SA: Widely considered one of your most ambitious and inspiring works, Traversées\Kimsooja, 2019, presented more than ten site-specific works city-wide. What role did historical sites play in these more recent works, and how might they shape your work to come? 

Kimsooja: Having complete freedom to access the significant historical monuments in Poitiers was an exciting and challenging proposition. The project’s co-directors, Emma Lavigne and Emmanuelle de Montgazon, bravely trusted me with this huge responsibility and freedom while having close discussions throughout the process. I was literally given the key to the city and allowed to unfold it as a vast canvas while inviting other artists and colleagues whose works are relevant to the theme of Traversée. It was an absolutely unique experience, and I consider it the artistic privilege of a lifetime. 

We were very conscious of aspects of hospitality and otherness in this project, particularly with other projects dealing with migration and the awareness of others, as well as the idea of hospitality through collaborating with other artists and colleagues, including Lee Mingwei, Subodh Gupta, Rirkrit Tiravanija, Tadashi Kawamata, Stephen Vitiello, Achilleas Souras, Sammy Baloji, Lenio Kaklea, and Jung Mari, just to name a few who participated by exhibiting installations and performances. We disseminated these works across the city’s most beautiful and meaningful sites, contextualizing each work’s deep roots amid issues of migration and postcolonialism, as well as geographical and social issues, by activating amazing locations such as Palais, Cathedral, Eglise, Chapel, Museum, Convent, Art Center, theater, major streets, and other sites around this historic and beautiful medieval city. Taking inspiration from the idea of heterotopia as theorized by Michel Foucault, who was born in Poitiers, led to exciting encounters about various aspects of the project from the beginning of our discussions. I discovered that the altars of Chapelle Saint-Louis, which served as the background for the Bottari Truck installation, imbued the work with a historical and formal connection to its physicality and spirit. The newest re-contextualization of bottari was the obangsaek container titled Bottari 1999-2019, which held all the personal belongings that I had lived with for the past twenty years; this container traversed from my apartment in Manhattan’s East Village to Poitiers, finally being installed in front of Cathedral Saint-Pierre.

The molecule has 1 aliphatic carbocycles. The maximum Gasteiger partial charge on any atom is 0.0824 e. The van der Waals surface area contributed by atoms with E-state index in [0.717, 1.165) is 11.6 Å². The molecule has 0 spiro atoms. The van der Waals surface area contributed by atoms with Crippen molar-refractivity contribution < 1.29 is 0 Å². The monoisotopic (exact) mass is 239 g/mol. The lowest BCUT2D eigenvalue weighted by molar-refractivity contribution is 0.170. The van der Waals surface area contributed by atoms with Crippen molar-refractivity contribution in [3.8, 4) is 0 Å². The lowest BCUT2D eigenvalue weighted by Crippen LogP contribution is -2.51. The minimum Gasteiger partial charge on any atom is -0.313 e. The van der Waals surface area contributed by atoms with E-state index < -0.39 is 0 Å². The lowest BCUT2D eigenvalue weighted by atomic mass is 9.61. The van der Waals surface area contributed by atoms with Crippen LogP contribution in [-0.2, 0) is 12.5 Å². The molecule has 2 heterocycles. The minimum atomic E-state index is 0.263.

SA: How do you hope to engage with your ongoing dialogue with ephemerality moving forward? 

Kimsooja: If it were possible, I would seek to connect the mystery of the borderline between life and death.

This story is from Issue Five.